Ex-State Farm Adjusters Tell Miss. Grand Jury of Katrina Claims

A Mississippi grand jury probing State Farm Insurance Co.’s handling of claims after Hurricane Katrina heard testimony this week from two sisters who turned over reams of internal claims records to investigators while they worked for the company, a person with direct knowledge of the proceedings said Thursday.

Cori and Kerri Rigsby, former employees of a company that contracts with State Farm, contend the documents show that the insurer defrauded policyholders by manipulating engineers’ reports so that claims could be denied.

The sisters gave copies of the records to Mississippi Attorney General Jim Hood, who sued State Farm and other major insurers for refusing to cover at least $2 billion in damage from Katrina’s storm surge.

Hood also launched a criminal investigation into allegations that State Farm fraudulently denied claims after the Aug. 29, 2005, hurricane. State Farm attorneys say a federal grand jury is conducting a separate but similar probe.

State Farm has denied pressuring its engineers to conclude that Katrina’s water, not wind, was responsible for damage to homes. The company has paid for damage it attributes to wind but not to rising water, including storm surge.

The Rigsby sisters were among several witnesses who testified Wednesday when the grand jury convened in Pascagoula, the person with direct knowledge of the proceedings said. The person asked not to be named because the grand jury was still in session.

The grand jury’s seating comes as State Farm continues to negotiate a possible settlement with Hood and lawyers for hundreds of policyholders who sued the Bloomington, Ill.-based insurer for denying claims.

One of the conditions of any settlement with State Farm is that Hood end the grand jury’s probe, according to people with direct knowledge of the negotiations.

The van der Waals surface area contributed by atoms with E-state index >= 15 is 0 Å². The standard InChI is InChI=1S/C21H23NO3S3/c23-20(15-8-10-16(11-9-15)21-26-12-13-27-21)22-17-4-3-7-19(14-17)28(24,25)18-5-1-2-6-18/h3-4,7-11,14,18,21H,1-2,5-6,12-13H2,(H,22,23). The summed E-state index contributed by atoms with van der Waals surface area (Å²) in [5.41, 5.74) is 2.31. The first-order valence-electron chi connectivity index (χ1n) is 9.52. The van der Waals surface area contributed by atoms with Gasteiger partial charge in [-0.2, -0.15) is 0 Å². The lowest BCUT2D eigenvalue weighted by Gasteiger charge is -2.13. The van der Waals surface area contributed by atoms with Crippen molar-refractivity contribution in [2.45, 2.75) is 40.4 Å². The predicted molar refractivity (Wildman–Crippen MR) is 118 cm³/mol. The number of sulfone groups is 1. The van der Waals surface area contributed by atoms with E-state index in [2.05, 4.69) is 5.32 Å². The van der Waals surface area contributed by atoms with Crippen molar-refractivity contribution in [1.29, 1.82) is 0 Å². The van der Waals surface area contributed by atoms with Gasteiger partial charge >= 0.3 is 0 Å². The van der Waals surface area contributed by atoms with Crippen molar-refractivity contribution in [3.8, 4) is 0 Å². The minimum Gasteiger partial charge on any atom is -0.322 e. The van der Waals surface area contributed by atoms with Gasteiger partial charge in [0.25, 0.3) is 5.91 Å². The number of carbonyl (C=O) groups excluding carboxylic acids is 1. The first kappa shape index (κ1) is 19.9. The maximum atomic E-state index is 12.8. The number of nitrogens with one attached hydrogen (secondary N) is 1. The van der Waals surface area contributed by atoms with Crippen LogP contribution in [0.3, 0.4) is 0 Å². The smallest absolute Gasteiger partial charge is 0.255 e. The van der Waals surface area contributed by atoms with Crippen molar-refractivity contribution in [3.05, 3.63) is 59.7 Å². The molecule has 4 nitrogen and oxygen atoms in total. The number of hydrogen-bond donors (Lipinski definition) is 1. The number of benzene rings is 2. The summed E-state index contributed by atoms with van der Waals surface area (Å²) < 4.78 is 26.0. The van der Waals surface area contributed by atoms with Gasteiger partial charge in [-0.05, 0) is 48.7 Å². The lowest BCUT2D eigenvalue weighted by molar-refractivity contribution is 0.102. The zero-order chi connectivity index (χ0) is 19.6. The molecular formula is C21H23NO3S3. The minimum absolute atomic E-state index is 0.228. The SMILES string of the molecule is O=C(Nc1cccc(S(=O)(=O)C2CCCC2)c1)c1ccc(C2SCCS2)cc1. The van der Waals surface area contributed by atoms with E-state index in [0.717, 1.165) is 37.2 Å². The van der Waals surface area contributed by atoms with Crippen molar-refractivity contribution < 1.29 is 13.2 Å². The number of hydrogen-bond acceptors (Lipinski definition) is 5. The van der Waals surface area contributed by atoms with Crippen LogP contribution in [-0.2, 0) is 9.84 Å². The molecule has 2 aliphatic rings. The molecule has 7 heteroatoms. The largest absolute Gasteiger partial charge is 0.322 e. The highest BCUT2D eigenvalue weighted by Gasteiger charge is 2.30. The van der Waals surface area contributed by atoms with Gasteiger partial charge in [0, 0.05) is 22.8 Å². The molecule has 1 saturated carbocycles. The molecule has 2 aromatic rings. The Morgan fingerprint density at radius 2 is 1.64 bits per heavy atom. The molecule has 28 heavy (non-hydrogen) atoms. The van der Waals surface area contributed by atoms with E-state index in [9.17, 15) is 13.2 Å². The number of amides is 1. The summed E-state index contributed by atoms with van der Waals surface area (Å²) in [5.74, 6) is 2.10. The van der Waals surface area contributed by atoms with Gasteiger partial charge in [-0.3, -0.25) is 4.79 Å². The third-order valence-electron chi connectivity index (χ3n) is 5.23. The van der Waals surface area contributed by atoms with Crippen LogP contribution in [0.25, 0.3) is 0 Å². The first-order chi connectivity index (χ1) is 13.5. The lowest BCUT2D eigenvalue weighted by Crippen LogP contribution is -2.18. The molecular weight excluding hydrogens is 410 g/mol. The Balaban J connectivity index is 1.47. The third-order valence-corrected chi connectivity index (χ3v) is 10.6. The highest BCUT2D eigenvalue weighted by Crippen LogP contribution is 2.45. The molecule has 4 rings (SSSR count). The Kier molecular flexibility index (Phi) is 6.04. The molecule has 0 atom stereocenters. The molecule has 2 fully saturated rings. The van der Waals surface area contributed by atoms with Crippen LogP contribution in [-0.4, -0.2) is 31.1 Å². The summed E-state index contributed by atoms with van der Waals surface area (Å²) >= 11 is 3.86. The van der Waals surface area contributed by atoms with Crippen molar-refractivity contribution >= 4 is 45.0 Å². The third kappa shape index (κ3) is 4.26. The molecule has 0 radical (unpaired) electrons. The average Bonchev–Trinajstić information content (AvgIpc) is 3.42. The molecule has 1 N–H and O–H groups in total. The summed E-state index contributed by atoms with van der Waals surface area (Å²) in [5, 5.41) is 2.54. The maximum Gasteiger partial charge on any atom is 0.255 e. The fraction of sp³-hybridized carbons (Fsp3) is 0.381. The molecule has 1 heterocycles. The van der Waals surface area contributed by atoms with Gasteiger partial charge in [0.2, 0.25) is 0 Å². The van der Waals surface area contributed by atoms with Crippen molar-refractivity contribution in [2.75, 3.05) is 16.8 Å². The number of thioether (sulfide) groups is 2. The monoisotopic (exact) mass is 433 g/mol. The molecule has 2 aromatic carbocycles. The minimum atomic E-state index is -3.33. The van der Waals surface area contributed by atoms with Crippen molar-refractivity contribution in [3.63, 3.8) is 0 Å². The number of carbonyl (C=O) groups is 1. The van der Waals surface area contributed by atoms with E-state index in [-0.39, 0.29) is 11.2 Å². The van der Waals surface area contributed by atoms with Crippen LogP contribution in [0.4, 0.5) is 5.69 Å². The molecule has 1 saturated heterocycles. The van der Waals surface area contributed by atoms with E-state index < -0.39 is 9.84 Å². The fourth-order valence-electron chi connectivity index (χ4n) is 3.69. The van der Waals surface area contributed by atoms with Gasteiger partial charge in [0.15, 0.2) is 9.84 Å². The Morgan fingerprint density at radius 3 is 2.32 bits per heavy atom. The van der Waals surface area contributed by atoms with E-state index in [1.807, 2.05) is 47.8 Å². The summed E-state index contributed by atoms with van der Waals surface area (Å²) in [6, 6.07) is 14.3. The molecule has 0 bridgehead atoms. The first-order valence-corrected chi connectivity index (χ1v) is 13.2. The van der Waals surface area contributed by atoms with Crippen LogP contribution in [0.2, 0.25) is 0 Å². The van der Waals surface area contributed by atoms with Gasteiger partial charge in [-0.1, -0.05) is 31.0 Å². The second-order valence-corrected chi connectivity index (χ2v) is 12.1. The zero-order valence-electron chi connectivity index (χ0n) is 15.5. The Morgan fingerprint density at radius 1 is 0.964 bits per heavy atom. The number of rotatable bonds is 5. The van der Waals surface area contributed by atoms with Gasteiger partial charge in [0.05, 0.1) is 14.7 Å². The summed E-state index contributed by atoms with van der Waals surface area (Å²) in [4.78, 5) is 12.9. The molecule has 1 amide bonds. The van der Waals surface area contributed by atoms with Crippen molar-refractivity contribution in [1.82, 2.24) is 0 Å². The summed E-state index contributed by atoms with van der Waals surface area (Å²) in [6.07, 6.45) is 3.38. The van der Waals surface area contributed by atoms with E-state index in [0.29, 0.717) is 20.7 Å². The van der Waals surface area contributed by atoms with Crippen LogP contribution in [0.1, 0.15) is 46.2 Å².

State Farm spokesman Fraser Engerman declined to comment on the grand jury’s probe, but said, “We have been cooperating fully with the state and federal investigations.” A spokeswoman for Hood said she can’t comment on grand jury proceedings because they are secret.

The Rigsbys are former employees of E.A. Renfroe & Co., a Birmingham, Ala.-based insurance adjusting firm. Renfroe assigned them to help State Farm adjust claims on Mississippi’s Gulf Coast after Katrina.

In an interview last year with The Associated Press, the sisters said their concerns about State Farm’s claims practices prompted them to cooperate with attorney Richard “Dickie” Scruggs, whose legal team sued State Farm on behalf of hundreds of policyholders.

The sisters say they turned over thousands of pages of internal State Farm records to Scruggs, Hood and U.S. Attorney Dunn Lampton’s office.

Scruggs, who calls the Rigsbys “whistleblowers,” hired them as consultants after they resigned from E.A. Renfroe last year. Renfroe has sued the sisters, accusing them of violating the Alabama Trade Secrets Act and breaching confidentiality agreements with the company.

Hundreds of Gulf Coast homeowners have sued State Farm and other major insurers for denying their claims after Katrina.

Last week, a federal jury in Gulfport awarded $2.5 million in punitive damages to State Farm policyholders Norman and Genevieve Broussard, who sued the company for refusing to pay for any damage to their Biloxi home.

Another trial for a State Farm policyholder’s suit is scheduled to start Monday. The company asked for the trial to be postponed, but U.S. District Judge L.T. Senter Jr. ruled Thursday that the case will proceed as scheduled.

State Farm attorneys argued in court papers that a “barrage of publicity” about last week’s multimillion dollar verdict may have tainted a jury that already has been picked to hear testimony for next week’s trial.

Senter, however, said postponing the trial would needlessly disrupt the court’s schedule. He promised to question the jury and remind them “not to be swayed” by any media coverage.

Last Thursday, before jurors awarded punitive damages to the Broussards, Senter ruled that State Farm is liable for $223,292 in storm damage to their home.

The judge’s decision to take part of the case out of jurors’ hands appeared to stun lawyers on both sides. State Farm is expected to appeal the verdicts.